Trap set for city crocs

2019-11-01 15:00

Duzi Umngeni Conservation Trust’s (Duct) environmental team did a double take on Wednesday when they saw two large crocodiles basking on the banks of the Msunduzi River near the YMCA above the Boshoff Street bridge.

The Duct team immediately called Ezemvelo KZN Wildlife, who came out and set up a trap.

Duct environmental worker Simphiwe Sibiya, said they were in the river removing alien invasive plant species when they spotted them.

Sibiya said that, when he spotted the crocs, he called a colleague to confirm what he was seeing. He thought he was joking, but then he also saw the creatures. “I did not expect this. It was very long,” he said.

He said luckily, the crocodiles were on the opposite side of the river from where the team was working. “We were amazed to see them in broad daylight. I think we saw them was because the water was low.”

While unsure where the crocodiles have come from, a source urged people to be aware of their surroundings while paddling or fishing and to report crocodile sightings to Ezemvelo KZN Wildlife.

Duct pollution control officer Sanele Vila­kazi said this was not the first time their workers had spotted crocodiles in the river.

“This impacts on the workers’ safety especially because we work next to the river.

“We have had to abandon that site until the crocodiles have been trapped. We alerted KZN Wildlife [on Wednesday], but unfortunately the traps are still empty.”

It is not unheard of for crocodiles to be found in rivers inland or even in farm dams in KZN. In past years the organisers of the Dusi Canoe Marathon have issued warnings to canoeists to be on the lookout for crocodiles which were spotted along the route.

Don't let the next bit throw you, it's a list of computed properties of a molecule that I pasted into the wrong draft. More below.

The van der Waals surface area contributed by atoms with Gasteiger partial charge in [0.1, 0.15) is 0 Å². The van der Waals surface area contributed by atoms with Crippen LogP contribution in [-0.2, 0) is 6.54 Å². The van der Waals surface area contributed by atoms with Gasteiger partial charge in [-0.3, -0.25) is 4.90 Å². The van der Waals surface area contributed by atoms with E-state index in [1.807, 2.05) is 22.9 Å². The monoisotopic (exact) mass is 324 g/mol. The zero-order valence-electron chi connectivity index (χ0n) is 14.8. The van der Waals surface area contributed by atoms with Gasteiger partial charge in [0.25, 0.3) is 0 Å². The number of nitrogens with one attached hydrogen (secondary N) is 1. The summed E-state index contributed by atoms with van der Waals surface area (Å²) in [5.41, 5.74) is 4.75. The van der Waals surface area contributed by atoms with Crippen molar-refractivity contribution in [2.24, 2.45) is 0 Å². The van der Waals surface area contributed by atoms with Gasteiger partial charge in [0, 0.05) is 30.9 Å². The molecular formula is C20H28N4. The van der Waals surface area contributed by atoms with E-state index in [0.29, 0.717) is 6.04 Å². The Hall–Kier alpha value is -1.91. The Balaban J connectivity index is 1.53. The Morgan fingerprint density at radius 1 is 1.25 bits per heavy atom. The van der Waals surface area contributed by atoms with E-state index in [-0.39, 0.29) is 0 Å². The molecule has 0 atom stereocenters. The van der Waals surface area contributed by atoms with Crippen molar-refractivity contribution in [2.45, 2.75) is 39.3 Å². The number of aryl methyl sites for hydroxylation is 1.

However, on Thursday, Dusi committee chair Shane le Breton said they had not been alerted of any recent sightings.

Nompumelelo Ngcobo, officer in-charge at the St Lucia Crocodile and Education Centre, who saw the photographs of the crocodiles said the reptiles appeared to be between two to two-and-a-half metres long.

“They look like they are more than 15 years old and they can probably weigh between 250 kg to 300 kg, which is a big threat to the community. Crocodiles are a danger from birth, even baby crocodiles have very sharp teeth. A bite takes very long to heal because their sharp teeth are full of infections,” said Ngcobo.

She said if there are hatchlings around, the crocodile mother will be aggressive.

“Crocodiles have no mercy and they are opportunists. If they see prey, they will clamp down on it with their massive jaws, crush it and then they will swallow the prey whole.”

Ngcobo said while she was also not sure where the crocodiles could have come from, they are known to travel long distances looking for water and prey.

She implored the public and paddlers to avoid going into the river until the crocodiles have been trapped.

Read more on:    pietermaritzburg  |  duct

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